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How can I legally publish game screenshots in a book?
May 4, 2006 9:54 AM   Subscribe

I'm considering writing a book about game systems in the 80's and would like to be able to include screenshots of many of the games. What do I need to do to be able to include those screenshots without being sued? Does this fall under the copyright law's "fair use"? Does the fact that they are older games make any difference? Apologies if this has been asked before - I couldn't find anything related to publishing game screenshots.
posted by aceyprime to Law & Government (9 answers total)
 
These would not fall under fair use if you were to use them in a book that was published and sold to consumers. You would need to get permission from the original game manufacturer to use the images. I checked one of our publisher's contract files for a book on video games from the 80s and 90s and the author cleared permissions for all images for a two year period.

I know Supercade has a lot of screenshots so it might be helpful to check how they credited the images used or as a source for what company owns what material.
posted by rodz at 10:23 AM on May 4, 2006


I don't agree with rodz. Excerpts of a work may be used in reviews under the "fair use" exception. I don't think you have to ask anyone's permission.

A publisher might well do so anyway, just to cover themselves, but it isn't required.
posted by Steven C. Den Beste at 10:37 AM on May 4, 2006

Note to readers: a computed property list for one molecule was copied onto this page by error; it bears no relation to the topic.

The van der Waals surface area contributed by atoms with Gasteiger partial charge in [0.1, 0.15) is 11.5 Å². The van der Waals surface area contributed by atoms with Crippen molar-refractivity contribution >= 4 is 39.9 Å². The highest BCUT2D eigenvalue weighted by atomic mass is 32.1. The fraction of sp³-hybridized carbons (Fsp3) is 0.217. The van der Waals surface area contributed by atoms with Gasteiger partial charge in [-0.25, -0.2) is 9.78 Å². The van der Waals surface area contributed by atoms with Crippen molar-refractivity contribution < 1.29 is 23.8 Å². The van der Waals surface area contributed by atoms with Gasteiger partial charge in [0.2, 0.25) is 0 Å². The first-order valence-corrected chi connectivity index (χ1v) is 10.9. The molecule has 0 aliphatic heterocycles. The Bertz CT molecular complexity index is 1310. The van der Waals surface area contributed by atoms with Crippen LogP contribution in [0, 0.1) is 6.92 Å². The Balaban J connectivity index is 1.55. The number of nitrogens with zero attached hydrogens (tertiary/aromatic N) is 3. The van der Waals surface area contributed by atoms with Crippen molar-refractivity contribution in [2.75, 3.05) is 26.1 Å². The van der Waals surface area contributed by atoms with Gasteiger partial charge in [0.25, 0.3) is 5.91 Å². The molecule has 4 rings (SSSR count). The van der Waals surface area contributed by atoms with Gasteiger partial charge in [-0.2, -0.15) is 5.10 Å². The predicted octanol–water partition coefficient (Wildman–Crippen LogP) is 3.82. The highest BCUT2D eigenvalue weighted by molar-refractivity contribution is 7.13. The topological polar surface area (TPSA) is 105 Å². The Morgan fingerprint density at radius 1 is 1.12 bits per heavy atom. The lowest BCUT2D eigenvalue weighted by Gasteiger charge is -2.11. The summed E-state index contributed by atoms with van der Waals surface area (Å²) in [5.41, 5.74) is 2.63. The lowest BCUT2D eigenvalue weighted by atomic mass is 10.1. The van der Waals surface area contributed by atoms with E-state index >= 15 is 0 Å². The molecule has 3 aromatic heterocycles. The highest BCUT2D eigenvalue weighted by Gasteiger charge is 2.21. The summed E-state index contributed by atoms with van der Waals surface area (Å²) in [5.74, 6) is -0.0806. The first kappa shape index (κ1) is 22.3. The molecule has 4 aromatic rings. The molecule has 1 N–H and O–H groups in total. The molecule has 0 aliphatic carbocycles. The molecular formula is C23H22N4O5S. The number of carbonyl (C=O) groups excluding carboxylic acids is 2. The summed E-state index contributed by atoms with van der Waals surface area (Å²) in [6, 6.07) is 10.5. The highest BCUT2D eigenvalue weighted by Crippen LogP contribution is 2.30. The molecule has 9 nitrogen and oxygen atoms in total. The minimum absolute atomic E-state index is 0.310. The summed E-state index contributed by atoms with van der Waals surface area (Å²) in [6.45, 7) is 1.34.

You would be remiss not to seek permission. Sure, it may not be *necessary* but it's certainly advisable. That way all of your bases are covered. And perhaps the company can provide you with high res quality images instead of just screen shots.
posted by misanthropicsarah at 10:45 AM on May 4, 2006


Rodz's answer isn't completely off -- the commercial nature of the work which publishes excerpts from an earlier work is taken into account when determining whether or not the fair use defense can be applied -- but it's not absolute like he suggests. Commercial uses can be fair uses. The criteria used to evaluate a fair use defense are listed in the Wikipedia article on fair use.

But fair use doesn't prevent you from being sued -- it just prevents the suit from succeeding. That's why it's a defense! It'll be up to the author and their publisher to decide whether or not it will be in their interests to get clearance on the screenshots even though they might win a copyright-infringement case. If the copyright owner wants to sue they can, and when you win you're still out legal fees and lost time (and lost sales, if they can get a temporary injunction).

Is publishing screenshots from games fair use? I think it's clear-cut fair use. But the only opinion that matters in the end is that of the presiding judge.

Watch out for trademark issues, too. Some of those screenshots probably display game companies' trademarks.
posted by mendel at 10:48 AM on May 4, 2006


To get the trite part of the answer out of the way, you should consult a lawyer on this. You need an answer to this question that you can rely on and that is specific to your jurisdiction.

My view (which is not legal advice, just an off-the-cuff opinion) is that this would be considered a fair use. Some points in your favor:

1. Although it's a commercial use, you probably aren't competing with the videogame manufacturers, unless they are publishing similar books (which I assume they aren't).

2. If the games are old, there isn't much of a market for them anyway, let alone a market for screenshots.

3. I believe some courts have held that video game screenshots represent such a small fraction of the copyrighted work that this weighs in favor of fair use.